Guide to the Open Source Data Center Hardware of Facebook
In 2011, one of Facebook’s largest moves was to roll out its Open Compute Project. With this move, Facebook managed to initiate a sort of revolution in the data center industry. While Facebook receives much of the credit for this revolution, it is important to note that this movement had actually begun a few years before with Google. In fact, if it weren’t for Google, it is possible that the Open Compute Project would not exist today.
Shortly before the Open Compute Project, Google had realized that it was more advantageous for them to design their own hardware rather than to buy from the top vendors in the industry. It was only after Google came to this realization did Facebook also have an epiphany about the benefits of using self-designed hardware over off-the-shelf hardware.
The Open Compute Project, which is a non-profit organization, works to compile open source hardware and designs for data centers and other infrastructure in hopes of facilitating the transition to open source software ethos in the technology industry. However, OCP has grown and developed to become a hub for vendors and operators to develop new Internet infrastructure according to the requirements of the operators rather than the vendors.
In fact, both Apple and Microsoft have joined the Open Compute Project. So far, Microsoft has added a few cloud server designs. Google, which joined more recently, plans to add designs for a data center rack and power distribution. These designs will be for the same infrastructure that is used in Google facilities. Many telcos have become involved with the Open Compute Project in order to transform infrastructure to support Network Function Virtualization and Software Defined Networking. Financial services firms that need cost-effective yet efficient infrastructure have also joined the movement.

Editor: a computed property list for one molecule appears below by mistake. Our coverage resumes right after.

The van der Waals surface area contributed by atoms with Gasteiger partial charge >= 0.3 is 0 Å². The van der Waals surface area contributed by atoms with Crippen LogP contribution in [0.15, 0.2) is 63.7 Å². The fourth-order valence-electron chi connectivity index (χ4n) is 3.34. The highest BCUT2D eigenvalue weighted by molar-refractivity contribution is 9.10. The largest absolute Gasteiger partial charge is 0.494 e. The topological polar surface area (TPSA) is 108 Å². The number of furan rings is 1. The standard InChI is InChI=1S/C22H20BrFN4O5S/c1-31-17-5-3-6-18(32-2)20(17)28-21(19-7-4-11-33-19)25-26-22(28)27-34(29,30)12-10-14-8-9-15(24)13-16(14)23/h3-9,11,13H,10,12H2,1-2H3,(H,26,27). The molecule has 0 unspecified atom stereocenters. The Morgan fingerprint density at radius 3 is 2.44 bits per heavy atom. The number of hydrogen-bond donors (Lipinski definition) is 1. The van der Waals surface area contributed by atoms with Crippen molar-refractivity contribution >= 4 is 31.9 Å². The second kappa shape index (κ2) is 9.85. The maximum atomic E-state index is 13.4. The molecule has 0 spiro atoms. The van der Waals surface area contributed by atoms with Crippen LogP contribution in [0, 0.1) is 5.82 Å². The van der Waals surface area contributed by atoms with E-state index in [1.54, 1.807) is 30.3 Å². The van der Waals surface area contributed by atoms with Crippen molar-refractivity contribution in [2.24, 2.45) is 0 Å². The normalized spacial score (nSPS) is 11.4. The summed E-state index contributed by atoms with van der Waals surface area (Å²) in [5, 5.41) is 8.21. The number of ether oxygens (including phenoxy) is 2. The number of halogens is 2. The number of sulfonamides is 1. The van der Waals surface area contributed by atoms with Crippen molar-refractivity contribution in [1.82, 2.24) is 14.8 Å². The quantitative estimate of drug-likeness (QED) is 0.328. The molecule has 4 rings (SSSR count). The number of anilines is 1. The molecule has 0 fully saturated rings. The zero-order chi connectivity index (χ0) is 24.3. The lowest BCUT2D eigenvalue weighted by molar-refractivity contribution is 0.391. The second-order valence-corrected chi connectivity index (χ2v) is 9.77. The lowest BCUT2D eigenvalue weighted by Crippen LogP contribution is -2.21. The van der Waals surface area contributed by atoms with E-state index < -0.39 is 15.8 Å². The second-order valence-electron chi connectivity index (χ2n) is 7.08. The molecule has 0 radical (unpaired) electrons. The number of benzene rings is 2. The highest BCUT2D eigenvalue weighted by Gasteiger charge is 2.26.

As the creator of the Open Compute Project, Facebook was the first to contribute designs for infrastructure. Unsurprisingly, Facebook has contributed the most designs for infrastructure than any other company. Some of the Facebook contributions include designs for software, servers, network hardware, and electrical infrastructure components. Over time, however, it is possible that other companies will come to surpass Facebook as the main contributor to the project. As for what we can expect for the overall future of this project, only time can tell.